By Dennis Abrams
We’re approaching the end. For the past two years (and more), Publishing Perspectives has been examining the complete plays (and some of the sonnets) of William Shakespeare on our site The Play’s The Thing. And this weekend we’re beginning our reading of the last play he wrote on his own, The Tempest.
And while the play is one of Shakespeare’s most cherished works, at the same, it can seem his most abstruse, and even at times unfathomable. Is the play an allegory of divine learning? Is it the story of a colonizer of a territory of an island not his own, who enslaves its population and forces them to work as servants while he and his daughter enjoy a life of leisure? Or, it is simply Shakespeare’s swan-song to the theater, with Prospero “drowning” his book at the end of the play just as Shakespeare, soon after writing the play, turned his back on the stage and returned home to Stratford. But any way you read it, the play is still a magical experience.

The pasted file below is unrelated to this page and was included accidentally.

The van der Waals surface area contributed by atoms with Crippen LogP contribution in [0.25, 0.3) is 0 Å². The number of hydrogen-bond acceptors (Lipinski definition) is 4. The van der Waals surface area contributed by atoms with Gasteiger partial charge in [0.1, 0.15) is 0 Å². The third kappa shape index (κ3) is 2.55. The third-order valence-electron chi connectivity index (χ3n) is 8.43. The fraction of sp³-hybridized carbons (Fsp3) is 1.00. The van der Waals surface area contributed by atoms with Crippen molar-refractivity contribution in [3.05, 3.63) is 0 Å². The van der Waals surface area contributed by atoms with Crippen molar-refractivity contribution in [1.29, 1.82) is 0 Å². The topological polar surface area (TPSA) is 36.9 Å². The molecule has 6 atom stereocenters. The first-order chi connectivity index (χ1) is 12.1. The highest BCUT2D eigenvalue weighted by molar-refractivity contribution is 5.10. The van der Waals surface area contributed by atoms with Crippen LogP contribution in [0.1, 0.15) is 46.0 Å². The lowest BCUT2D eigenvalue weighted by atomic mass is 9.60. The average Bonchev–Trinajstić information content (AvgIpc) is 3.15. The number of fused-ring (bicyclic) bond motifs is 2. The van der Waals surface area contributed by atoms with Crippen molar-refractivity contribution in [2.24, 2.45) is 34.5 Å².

As Mark Van Doren wrote:
“It may well be that Shakespeare in ‘The Tempest’ is telling us for the last time, and consciously for the last time, about the world. But what he is telling us cannot be simple, or we could agree that it is this or that. Perhaps it is this; that the world is not simple. Or, mysteriously enough, that it is what we all take it to be, just as ‘The Tempest’ is whatever would take it to be. Any set of symbols, moved close to this play, lights up as in an electric field. Its meaning, in other words, is precisely as rich as the human mind, and it says that the world is what it is. But what the world is cannot be said in a sentence. Or even in a poem as complete and beautiful as ‘The Tempest.’”
We hope you’ll join us.
Purchase the play here.
Join in the conversation here.